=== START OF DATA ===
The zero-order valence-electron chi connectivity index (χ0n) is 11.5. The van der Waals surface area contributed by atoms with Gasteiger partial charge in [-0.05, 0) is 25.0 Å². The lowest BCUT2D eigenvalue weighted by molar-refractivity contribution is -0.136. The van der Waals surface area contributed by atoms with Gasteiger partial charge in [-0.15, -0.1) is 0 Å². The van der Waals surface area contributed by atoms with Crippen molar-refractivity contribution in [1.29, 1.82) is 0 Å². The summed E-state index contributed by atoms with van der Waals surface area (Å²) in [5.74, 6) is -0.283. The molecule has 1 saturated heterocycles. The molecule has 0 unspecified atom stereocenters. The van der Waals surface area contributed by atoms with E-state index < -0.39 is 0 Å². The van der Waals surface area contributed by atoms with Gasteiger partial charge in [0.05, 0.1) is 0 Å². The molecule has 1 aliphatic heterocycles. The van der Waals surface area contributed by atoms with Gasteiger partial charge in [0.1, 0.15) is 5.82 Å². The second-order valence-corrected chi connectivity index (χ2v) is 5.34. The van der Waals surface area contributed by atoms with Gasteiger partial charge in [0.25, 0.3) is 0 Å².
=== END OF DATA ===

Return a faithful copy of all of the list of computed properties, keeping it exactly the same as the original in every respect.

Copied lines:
The zero-order valence-electron chi connectivity index (χ0n) is 11.5. The van der Waals surface area contributed by atoms with Gasteiger partial charge in [-0.05, 0) is 25.0 Å². The lowest BCUT2D eigenvalue weighted by molar-refractivity contribution is -0.136. The van der Waals surface area contributed by atoms with Gasteiger partial charge in [-0.15, -0.1) is 0 Å². The van der Waals surface area contributed by atoms with Crippen molar-refractivity contribution in [1.29, 1.82) is 0 Å². The summed E-state index contributed by atoms with van der Waals surface area (Å²) in [5.74, 6) is -0.283. The molecule has 1 saturated heterocycles. The molecule has 0 unspecified atom stereocenters. The van der Waals surface area contributed by atoms with E-state index < -0.39 is 0 Å². The van der Waals surface area contributed by atoms with Gasteiger partial charge in [0.05, 0.1) is 0 Å². The molecule has 1 aliphatic heterocycles. The van der Waals surface area contributed by atoms with Gasteiger partial charge in [0.1, 0.15) is 5.82 Å². The second-order valence-corrected chi connectivity index (χ2v) is 5.34. The van der Waals surface area contributed by atoms with Gasteiger partial charge in [0.25, 0.3) is 0 Å².